Chapter 25: - Page 4 of 7

Smiles and Tears

(English version of “El Filibusterismo”)

Right, and call it friar pie!

The whole crowd took this up, repeating in concert, Friar pie!

I protest in the name of one of them, said Isagani.

And I, in the name of the lobsters, added Tadeo.

Respect, gentlemen, more respect! again demanded Pecson with a full mouth.

The fourth is stewed pansit, which is dedicated—to the government and the country!

All turned toward Makaraig, who went on: Until recently, gentlemen, the pansit was believed to be Chinese or Japanese, but the fact is that, being unknown in China or Japan, it would seem to be Filipino, yet those who prepare it and get the benefit from it are the Chinese—the same, the very, very same that happens to the government and to the Philippines: they seem to be Chinese, but whether they are or not, the Holy Mother has her doctors—all eat and enjoy it, yet characterize it as disagreeable and loathsome, the same as with the country, the same as with the government.  All live at its cost, all share in its feast, and afterwards there is no worse country than the Philippines, there is no government more imperfect.  Let us then dedicate the pansit to the country and to the government.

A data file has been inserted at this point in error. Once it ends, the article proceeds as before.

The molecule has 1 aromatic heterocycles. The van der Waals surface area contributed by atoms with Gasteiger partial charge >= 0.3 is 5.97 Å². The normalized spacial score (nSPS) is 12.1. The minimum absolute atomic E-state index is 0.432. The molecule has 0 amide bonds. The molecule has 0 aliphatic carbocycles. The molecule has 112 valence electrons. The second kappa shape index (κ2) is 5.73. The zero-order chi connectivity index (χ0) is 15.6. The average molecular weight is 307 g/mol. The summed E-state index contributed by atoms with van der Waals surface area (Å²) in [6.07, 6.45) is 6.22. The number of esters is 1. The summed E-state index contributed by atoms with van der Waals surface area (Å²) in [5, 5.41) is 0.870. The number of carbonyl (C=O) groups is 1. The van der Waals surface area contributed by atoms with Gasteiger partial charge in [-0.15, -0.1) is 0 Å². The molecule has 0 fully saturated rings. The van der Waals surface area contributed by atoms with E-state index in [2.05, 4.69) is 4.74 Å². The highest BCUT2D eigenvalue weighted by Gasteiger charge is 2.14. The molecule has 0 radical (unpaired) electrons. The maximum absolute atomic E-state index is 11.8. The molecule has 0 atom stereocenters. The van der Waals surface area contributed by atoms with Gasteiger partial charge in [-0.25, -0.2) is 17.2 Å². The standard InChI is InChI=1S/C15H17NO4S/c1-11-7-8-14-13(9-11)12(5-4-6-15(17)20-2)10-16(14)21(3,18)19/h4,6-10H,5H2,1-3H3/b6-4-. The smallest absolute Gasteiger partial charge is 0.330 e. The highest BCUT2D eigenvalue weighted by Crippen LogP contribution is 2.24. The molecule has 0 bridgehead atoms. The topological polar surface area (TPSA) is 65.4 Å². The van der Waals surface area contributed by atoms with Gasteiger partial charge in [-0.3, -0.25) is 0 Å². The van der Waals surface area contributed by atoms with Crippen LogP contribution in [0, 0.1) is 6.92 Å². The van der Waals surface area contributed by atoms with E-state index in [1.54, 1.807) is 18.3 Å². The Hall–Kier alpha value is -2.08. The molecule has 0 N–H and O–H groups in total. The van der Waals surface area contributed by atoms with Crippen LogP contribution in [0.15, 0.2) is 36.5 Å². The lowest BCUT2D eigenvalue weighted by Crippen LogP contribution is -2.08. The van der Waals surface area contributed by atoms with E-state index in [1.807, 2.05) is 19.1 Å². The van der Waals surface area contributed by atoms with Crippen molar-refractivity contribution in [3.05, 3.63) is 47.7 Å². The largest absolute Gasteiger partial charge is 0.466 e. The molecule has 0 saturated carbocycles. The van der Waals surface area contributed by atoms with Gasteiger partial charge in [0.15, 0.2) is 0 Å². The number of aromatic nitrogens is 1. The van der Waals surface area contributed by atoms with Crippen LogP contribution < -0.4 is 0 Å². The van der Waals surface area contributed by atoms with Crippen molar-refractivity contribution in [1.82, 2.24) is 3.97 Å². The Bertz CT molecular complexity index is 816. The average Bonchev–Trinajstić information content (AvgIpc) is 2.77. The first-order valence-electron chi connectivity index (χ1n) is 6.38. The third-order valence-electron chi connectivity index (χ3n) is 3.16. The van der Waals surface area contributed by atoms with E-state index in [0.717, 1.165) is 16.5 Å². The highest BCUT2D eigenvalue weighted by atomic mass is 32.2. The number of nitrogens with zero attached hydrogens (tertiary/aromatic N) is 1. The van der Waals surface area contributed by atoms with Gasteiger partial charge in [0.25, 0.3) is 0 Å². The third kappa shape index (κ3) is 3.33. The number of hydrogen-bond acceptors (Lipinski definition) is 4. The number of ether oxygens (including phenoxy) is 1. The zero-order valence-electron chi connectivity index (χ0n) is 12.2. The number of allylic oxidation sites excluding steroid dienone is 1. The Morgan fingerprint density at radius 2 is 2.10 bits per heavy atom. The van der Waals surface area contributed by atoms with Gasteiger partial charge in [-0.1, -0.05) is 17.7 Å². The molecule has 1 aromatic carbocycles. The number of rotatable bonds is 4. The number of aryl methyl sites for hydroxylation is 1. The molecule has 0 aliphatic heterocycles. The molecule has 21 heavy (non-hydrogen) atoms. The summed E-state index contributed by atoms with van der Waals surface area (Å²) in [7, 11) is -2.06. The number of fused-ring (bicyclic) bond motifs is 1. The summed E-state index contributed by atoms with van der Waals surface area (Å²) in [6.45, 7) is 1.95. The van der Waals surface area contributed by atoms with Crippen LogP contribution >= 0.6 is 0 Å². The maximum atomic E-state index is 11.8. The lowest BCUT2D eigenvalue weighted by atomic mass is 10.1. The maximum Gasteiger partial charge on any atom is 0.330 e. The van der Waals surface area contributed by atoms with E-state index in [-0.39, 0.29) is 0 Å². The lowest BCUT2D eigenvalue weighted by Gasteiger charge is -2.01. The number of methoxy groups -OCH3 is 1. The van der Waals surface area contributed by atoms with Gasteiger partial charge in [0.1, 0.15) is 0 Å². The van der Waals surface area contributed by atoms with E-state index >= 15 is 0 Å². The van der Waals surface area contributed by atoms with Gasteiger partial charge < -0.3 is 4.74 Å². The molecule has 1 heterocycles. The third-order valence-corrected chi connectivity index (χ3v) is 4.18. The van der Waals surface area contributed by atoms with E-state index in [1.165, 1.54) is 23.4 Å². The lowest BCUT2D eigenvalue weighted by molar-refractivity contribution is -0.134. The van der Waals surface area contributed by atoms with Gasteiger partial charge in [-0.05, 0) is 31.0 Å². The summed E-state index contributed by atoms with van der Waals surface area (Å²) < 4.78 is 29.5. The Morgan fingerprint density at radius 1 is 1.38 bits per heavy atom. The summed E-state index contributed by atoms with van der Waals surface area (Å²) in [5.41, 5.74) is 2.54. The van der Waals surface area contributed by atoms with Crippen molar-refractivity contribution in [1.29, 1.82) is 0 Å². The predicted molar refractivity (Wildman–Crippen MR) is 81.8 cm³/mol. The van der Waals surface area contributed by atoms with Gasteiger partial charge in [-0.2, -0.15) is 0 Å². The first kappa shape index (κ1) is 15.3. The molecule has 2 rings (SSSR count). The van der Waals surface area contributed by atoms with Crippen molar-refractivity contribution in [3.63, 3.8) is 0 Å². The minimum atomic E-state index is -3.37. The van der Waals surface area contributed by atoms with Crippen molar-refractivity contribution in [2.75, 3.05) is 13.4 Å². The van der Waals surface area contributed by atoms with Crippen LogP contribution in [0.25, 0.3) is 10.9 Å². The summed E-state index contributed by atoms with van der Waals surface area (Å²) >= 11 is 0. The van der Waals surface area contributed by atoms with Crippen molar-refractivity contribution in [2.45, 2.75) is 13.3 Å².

Agreed! many exclaimed.

I protest! cried Isagani.

Respect for the weaker, respect for the victims, called Pecson in a hollow voice, waving a chicken-bone in the air.

Let’s dedicate the pansit to Quiroga the Chinaman, one of the four powers of the Filipino world, proposed Isagani.

No, to his Black Eminence.

Silence! cautioned one mysteriously.  There are people in the plaza watching us, and walls have ears.

True it was that curious groups were standing by the windows, while the talk and laughter in the adjoining houses had ceased altogether, as if the people there were giving their attention to what was occurring at the banquet.  There was something extraordinary about the silence.

Tadeo, deliver your speech, Makaraig whispered to him.

Learn this Filipino word: